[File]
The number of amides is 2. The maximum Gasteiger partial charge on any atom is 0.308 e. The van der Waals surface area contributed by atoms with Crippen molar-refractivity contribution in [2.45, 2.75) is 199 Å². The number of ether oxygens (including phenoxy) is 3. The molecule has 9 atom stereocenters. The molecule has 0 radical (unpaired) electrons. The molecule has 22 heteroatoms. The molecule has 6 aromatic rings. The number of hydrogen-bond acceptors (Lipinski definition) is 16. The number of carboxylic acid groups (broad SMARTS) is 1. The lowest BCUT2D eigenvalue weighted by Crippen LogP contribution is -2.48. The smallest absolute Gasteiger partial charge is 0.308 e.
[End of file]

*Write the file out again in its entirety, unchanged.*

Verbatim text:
The number of amides is 2. The maximum Gasteiger partial charge on any atom is 0.308 e. The van der Waals surface area contributed by atoms with Crippen molar-refractivity contribution in [2.45, 2.75) is 199 Å². The number of ether oxygens (including phenoxy) is 3. The molecule has 9 atom stereocenters. The molecule has 0 radical (unpaired) electrons. The molecule has 22 heteroatoms. The molecule has 6 aromatic rings. The number of hydrogen-bond acceptors (Lipinski definition) is 16. The number of carboxylic acid groups (broad SMARTS) is 1. The lowest BCUT2D eigenvalue weighted by Crippen LogP contribution is -2.48. The smallest absolute Gasteiger partial charge is 0.308 e.